Stanford Defensive Development Report: Part 3

S Zach Hoffpauir

It's time to toss the front's staggering 57 sacks and 120 tackles for loss aside for a moment. Stanford's secondary was the team's most improved unit in its 2012 Rose Bowl run.

Most Improved Unit
It's time to toss the front's staggering 57 sacks and 120 tackles for loss aside for a moment. Stanford's secondary was the team's most improved unit in its 2012 Rose Bowl run. A year after injuries to Delano Howell, Ed Reynolds, Wayne Lyons and Barry Browning threw raw youngsters into the fire, health and reinforcements arrived to fortify the back end of the defense.

Jordan Richards, who struggled mightily as a true freshman replacing Howell in 2012, appeared a different player in 2013. His game-defining, ball-dislodging hit rattled Wisconsin receiver Chase Hammond in the Rose Bowl. Meanwhile, the junior Reynolds returned from an ACL tear to patrol the free safety position opposite Richards to record-setting effectiveness. His four interception returns for touchdowns and 302 interception return yards both matched NCAA records. (We're purposely ignoring the blatant blown call that marked Reynolds short of the goal line in the Pac-12 title game, which technically cost him both of those records; Reynolds finished one pick six and one yard short of both of them)

In the end, the secondary racked up 15 interceptions on the season, more than double 2011's paltry total of six. The unit defensed 84 passes, up from 55 in 2011, and broke up 69 -- an improvement of 21.

Aside from Richards' and Reynolds' emergence in the middle of the field, the complexion of the cornerback position changed drastically with the arrival of freshman Alex Carter. No. 25 arrived on campus with the physicality to excel in run support and the speed to develop in pass coverage. Though he experienced his growing pains guarding the throw (see Arizona's 491-yard passing frenzy), he seized one starting cornerback spot with his marked early improvement.

Senior Terrence Brown held his lock on the other side, turning in a fine season that validated Stanford's offseason obsession with open-field tackling. A year after being slipped silly in the second level by Oregon's blur attack and Oklahoma State's Justin Blackmon in the Fiesta Bowl, the Cardinal resolved to tighten loose screws and not be torched again athletically. Brown was excellent corralling ballcarriers in space.

Usua Amanam (Rose Bowl defensive player of the game) and Ronnie Harris both made their share of plays at the hybrid nickel back position. Amanam -- who bookended the season with spectacular performances at his position against San Jose State and Wisconsin -- will almost certainly stay put in 2013, but there are rumblings that Harris, who will be a junior, may thrown in the mix at cornerback. Spring practice may hold more answers.

Elite Athleticsm
Stanford's back-end tackling improvements, though, may have been best embodied by a second-string player. Junior safety Devon Carrington saw plenty of disappointing moments in 2011. But his blazing speed, so heavily touted out of high school, was on full display during one of the season's pivotal moments at Oregon. Officially announcing the arrival of elite back-end athleticism to the Stanford defense (an ingredient sorely lacking in the past), Carrington ran down the Ducks' Marcus Mariota on a diagonal across the entire Autzen Stadium field to save a touchdown, and quite possibly the game.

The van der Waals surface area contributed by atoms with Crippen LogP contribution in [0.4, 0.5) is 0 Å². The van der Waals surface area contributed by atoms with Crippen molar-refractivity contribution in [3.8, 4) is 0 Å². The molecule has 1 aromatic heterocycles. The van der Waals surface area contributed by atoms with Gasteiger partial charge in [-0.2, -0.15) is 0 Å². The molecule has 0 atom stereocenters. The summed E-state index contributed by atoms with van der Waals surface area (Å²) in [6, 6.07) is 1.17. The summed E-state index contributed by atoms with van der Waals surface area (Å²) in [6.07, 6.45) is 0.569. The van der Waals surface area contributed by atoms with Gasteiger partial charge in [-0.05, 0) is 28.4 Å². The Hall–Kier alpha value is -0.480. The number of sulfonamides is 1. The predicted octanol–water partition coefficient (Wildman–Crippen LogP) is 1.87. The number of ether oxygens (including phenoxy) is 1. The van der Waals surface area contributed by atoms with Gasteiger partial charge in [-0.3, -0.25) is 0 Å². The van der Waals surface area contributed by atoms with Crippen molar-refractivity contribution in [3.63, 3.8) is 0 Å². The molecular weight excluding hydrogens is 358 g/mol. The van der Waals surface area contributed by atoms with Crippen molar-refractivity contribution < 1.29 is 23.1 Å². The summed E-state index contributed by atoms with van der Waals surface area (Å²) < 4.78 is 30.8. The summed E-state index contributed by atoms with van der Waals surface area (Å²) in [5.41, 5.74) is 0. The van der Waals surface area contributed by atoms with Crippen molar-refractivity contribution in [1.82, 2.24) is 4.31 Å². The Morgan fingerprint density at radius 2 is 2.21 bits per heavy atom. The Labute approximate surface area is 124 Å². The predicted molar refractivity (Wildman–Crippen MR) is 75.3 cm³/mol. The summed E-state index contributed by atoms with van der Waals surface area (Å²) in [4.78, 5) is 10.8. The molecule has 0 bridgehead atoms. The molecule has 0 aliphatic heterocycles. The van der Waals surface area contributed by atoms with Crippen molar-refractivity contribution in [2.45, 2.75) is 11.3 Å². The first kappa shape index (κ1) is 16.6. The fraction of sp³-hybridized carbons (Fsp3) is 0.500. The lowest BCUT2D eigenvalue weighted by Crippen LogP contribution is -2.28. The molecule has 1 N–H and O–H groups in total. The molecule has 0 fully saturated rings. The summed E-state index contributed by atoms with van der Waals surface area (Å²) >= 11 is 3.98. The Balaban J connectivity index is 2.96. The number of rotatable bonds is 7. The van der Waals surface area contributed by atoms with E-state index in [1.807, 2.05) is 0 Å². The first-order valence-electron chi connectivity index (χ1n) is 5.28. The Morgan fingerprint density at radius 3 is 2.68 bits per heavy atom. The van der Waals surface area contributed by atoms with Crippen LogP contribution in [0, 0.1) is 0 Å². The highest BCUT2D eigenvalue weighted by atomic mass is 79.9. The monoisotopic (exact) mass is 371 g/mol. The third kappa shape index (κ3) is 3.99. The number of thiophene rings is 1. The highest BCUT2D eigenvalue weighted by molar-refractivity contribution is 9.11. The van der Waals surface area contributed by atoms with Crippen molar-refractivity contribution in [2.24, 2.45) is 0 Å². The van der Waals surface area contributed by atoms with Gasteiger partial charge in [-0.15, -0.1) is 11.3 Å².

Reserves will have a say in the lineup complexion of 2013, particularly with Brown moving onto the NFL Draft. Browning and Lyons will compete for the cornerback spot opposite Carter. Meanwhile, Ra'Chard Pippens will enter his junior season, the year in which a move for more playing time must be made per defensive coordinator Derek Mason. Mason has expressed desire to see more physicality out of all these players so that Stanford doesn't skip a beat when it comes to 2013 perimeter run support.

The Young Up-and-Comers
Freshman safeties Zach Hoffpauir and Drew Madhu made a sizable impact in their first seasons on The Farm and now look to be candidates for playing time next season.

"There's a reason why Zach saw the field so early," Mason said. "He competes in practice. He's physical."

Coaches say the Arizona native, who flipped from Cal to Stanford late in the recruiting game, has opened eyes with his raw hitting instincts in practice. That much was on public display in the Cardinal's final open preseason scrimmage, when he leveled fellow freshman Barry J. Sanders near the goal line.

Hoffpauir will play baseball for Mark Marquess' squad this spring, while his Floridian counterpart Madhu will be "diving into the playbook" over the offseason. While Hoffpauir has raised eyebrows with his physicality, Madhu has impressed with his nifty ball skills. Outside of mop-up duty, he saw action only on special teams in 2012.

"Drew Madhu is going to be outstanding," Mason said. "He's done what Jordan Richards and Ed Reynolds did: He didn't redshirt and he got spot time. He's poised for a breakout spring. He's got size, speed, great instincts, and awareness. His hands are unbelievable. He and Ed Reynolds probably have the best hands in the secondary."

The competition for playing time restarts February 25, when spring practice begins.

For earlier pieces in this three-part series, see Defensive Development Report, Pt. 1: Interior Defensive Line and Defensive Development Report, Pt. 2: Defensive Ends, Linebackers

David Lombardi is the Stanford Football Insider for The Bootleg and FOX Sports Next. Check him out at Follow him on Twitter: @DavidMLombardi.

Are you fully subscribed to The Bootleg? If not, then you are missing out on all the top Cardinal coverage we provide daily on our award-winning website. Sign up today for the biggest and best in Stanford sports coverage with (sign-up)! Recommended Stories